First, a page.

Sen. Kirsten Gillibrand attacked Joe Biden last week for a 1981 newspaper opinion piece titled “Congress Is Subsidizing Deterioration of Family.” Noting that she gave birth while serving in the House, Ms. Gillibrand demanded: “Am I, serving in Congress, resulting in the deterioration of the family because I had access to quality affordable day care?”
It was a cheap shot. In the op-ed in the Daily Times of Salisbury, Md., then-Sen. Biden called for government to “help families of modest means to adequately provide the material necessities of child-rearing.” He also warned that a “cancer of materialism” was eating away at the family. That’s exactly what has happened over the past 40 years.
Parents come to my practice regularly to discuss symptoms their children exhibit due to their families having busier and more distracted lives, premature separation (children being placed in day care as early as 6 weeks old), and their parents’ lack of interest in nurturing. Affluent couples want to have children, but not necessarily to care for them. They wrongly believe that giving their children a materially better life is the best way to show love.
“I do not believe,” Mr. Biden wrote, “that the federal government should be a party to a system which encourages couples to place their children in day-care centers in order to acquire material possessions that go far beyond any family basic necessities.”
Family—including extended family—is the best way to care for children. Day care is the least healthy option, especially in the first three years. It leaves children bereft, anxious and depressed. Mr. Biden was right to suggest that parents who can afford it shouldn’t farm out the care of their children to others—especially if those of modest means have to subsidize it.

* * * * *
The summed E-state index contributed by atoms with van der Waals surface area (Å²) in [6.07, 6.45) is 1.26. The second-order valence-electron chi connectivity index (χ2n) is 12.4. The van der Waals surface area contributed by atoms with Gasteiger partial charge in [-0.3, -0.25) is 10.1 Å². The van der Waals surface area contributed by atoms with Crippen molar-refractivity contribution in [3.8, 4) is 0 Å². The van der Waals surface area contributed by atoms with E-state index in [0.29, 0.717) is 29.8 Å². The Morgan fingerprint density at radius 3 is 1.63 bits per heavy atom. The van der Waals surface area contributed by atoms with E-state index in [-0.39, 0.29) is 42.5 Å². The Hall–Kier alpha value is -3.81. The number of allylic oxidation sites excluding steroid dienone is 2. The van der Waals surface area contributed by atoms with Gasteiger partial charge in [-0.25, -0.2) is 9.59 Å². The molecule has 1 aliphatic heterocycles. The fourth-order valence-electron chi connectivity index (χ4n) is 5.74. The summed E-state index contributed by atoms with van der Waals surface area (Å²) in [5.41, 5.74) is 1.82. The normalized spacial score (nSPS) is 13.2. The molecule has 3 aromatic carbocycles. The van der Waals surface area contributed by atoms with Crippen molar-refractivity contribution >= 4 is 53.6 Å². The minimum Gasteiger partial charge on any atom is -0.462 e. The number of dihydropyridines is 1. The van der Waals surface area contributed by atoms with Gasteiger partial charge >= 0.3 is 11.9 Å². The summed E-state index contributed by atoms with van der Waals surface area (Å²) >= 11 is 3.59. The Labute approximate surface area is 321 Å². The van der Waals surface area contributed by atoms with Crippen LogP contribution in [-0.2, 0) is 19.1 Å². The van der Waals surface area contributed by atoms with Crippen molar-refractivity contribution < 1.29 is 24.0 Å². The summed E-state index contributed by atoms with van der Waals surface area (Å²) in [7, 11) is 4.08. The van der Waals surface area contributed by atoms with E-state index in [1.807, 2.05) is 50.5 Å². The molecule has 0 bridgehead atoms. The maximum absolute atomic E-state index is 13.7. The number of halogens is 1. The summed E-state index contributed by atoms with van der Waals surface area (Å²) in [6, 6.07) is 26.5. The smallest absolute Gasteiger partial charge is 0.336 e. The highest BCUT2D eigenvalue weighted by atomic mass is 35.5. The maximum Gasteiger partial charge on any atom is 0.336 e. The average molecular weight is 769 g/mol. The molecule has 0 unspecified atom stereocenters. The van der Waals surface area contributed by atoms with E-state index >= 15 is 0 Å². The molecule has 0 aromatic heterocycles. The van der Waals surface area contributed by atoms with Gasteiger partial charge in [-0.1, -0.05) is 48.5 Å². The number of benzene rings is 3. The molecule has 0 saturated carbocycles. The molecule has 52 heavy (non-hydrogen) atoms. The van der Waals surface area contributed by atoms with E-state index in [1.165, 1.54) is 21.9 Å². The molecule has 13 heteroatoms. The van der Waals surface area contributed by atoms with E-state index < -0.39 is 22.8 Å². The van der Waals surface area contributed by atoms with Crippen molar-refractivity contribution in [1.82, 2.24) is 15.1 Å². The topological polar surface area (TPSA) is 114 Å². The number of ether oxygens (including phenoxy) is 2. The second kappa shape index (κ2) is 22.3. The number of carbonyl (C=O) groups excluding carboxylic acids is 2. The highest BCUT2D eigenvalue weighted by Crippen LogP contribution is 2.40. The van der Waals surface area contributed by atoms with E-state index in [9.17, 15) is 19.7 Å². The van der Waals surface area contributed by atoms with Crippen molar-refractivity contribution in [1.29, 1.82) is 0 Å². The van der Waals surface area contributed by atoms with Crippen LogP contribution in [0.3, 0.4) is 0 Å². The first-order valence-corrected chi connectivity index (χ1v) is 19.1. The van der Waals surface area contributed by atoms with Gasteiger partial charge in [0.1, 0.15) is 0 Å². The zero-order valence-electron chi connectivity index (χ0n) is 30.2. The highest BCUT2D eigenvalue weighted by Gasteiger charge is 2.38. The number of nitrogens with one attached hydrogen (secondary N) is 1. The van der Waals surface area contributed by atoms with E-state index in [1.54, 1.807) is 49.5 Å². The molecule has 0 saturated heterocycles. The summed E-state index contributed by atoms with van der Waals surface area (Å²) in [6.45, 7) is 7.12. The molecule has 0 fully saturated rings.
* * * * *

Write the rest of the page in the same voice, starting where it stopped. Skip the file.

Instead, why not provide all parents with tax credits or Social Security benefits so they can stay with their children longer after they are born? Such an approach would recognize the importance of parents bonding with children, laying the foundation for sustainable mental health, and encourage parents to pause or slow their careers when their children are very young rather than pursue wealth and career advancement at full speed.
“It’s a sad commentary on our society,” Mr. Biden wrote in 1981, “when the Senate of the United States says, as a matter of social policy, that we should make it easier for people who have neither the financial necessity nor the personal need to forsake their responsibility to care for their own children.” He stood alone against a measure to expand a child-care tax credit, which passed 94-1.
The young Mr. Biden wasn’t spouting an outdated philosophy. He was concerned that the devaluation of motherhood, caregiving and family would be harmful to society. He was right—and prescient.
Ms. Komisar is a psychoanalyst and author of “Being There: Why Prioritizing Motherhood in the First Three Years Matters.”